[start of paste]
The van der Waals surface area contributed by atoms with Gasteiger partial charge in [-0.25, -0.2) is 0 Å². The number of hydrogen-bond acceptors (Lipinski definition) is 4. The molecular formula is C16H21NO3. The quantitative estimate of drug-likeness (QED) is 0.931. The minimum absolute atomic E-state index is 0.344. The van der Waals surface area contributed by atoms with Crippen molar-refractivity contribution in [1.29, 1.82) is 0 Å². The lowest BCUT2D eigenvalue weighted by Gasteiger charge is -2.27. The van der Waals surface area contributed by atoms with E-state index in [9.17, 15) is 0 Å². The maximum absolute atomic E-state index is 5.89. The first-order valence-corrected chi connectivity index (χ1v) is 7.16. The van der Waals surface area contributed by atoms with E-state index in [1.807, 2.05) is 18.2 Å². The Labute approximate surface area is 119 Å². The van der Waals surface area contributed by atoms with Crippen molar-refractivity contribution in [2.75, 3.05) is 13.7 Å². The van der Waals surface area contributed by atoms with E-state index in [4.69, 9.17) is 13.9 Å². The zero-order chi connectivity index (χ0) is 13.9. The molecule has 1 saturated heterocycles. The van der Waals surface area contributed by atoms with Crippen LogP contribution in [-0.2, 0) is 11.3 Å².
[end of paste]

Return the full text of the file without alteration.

The van der Waals surface area contributed by atoms with Gasteiger partial charge in [-0.25, -0.2) is 0 Å². The number of hydrogen-bond acceptors (Lipinski definition) is 4. The molecular formula is C16H21NO3. The quantitative estimate of drug-likeness (QED) is 0.931. The minimum absolute atomic E-state index is 0.344. The van der Waals surface area contributed by atoms with Crippen molar-refractivity contribution in [1.29, 1.82) is 0 Å². The lowest BCUT2D eigenvalue weighted by Gasteiger charge is -2.27. The van der Waals surface area contributed by atoms with E-state index in [9.17, 15) is 0 Å². The maximum absolute atomic E-state index is 5.89. The first-order valence-corrected chi connectivity index (χ1v) is 7.16. The van der Waals surface area contributed by atoms with E-state index in [1.807, 2.05) is 18.2 Å². The Labute approximate surface area is 119 Å². The van der Waals surface area contributed by atoms with Crippen molar-refractivity contribution in [2.75, 3.05) is 13.7 Å². The van der Waals surface area contributed by atoms with E-state index in [4.69, 9.17) is 13.9 Å². The zero-order chi connectivity index (χ0) is 13.9. The molecule has 1 saturated heterocycles. The van der Waals surface area contributed by atoms with Crippen LogP contribution in [-0.2, 0) is 11.3 Å².